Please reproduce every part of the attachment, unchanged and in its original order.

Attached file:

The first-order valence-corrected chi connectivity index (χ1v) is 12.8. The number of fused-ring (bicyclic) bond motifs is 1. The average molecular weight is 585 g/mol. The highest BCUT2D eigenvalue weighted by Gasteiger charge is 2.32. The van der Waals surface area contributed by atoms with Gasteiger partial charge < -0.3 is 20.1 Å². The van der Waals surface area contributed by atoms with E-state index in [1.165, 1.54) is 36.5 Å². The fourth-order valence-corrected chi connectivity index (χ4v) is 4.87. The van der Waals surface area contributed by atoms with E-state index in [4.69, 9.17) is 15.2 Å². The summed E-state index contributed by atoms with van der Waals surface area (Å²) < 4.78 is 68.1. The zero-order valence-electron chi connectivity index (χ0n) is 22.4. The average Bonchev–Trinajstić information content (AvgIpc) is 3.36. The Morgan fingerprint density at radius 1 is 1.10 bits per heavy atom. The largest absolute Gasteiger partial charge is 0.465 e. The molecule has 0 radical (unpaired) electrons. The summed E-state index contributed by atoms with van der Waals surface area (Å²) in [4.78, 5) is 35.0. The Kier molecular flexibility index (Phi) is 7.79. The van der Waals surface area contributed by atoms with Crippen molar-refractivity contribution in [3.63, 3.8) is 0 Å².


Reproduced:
The first-order valence-corrected chi connectivity index (χ1v) is 12.8. The number of fused-ring (bicyclic) bond motifs is 1. The average molecular weight is 585 g/mol. The highest BCUT2D eigenvalue weighted by Gasteiger charge is 2.32. The van der Waals surface area contributed by atoms with Gasteiger partial charge < -0.3 is 20.1 Å². The van der Waals surface area contributed by atoms with E-state index in [1.165, 1.54) is 36.5 Å². The fourth-order valence-corrected chi connectivity index (χ4v) is 4.87. The van der Waals surface area contributed by atoms with E-state index in [4.69, 9.17) is 15.2 Å². The summed E-state index contributed by atoms with van der Waals surface area (Å²) < 4.78 is 68.1. The zero-order valence-electron chi connectivity index (χ0n) is 22.4. The average Bonchev–Trinajstić information content (AvgIpc) is 3.36. The Morgan fingerprint density at radius 1 is 1.10 bits per heavy atom. The largest absolute Gasteiger partial charge is 0.465 e. The molecule has 0 radical (unpaired) electrons. The summed E-state index contributed by atoms with van der Waals surface area (Å²) in [4.78, 5) is 35.0. The Kier molecular flexibility index (Phi) is 7.79. The van der Waals surface area contributed by atoms with Crippen molar-refractivity contribution in [3.63, 3.8) is 0 Å².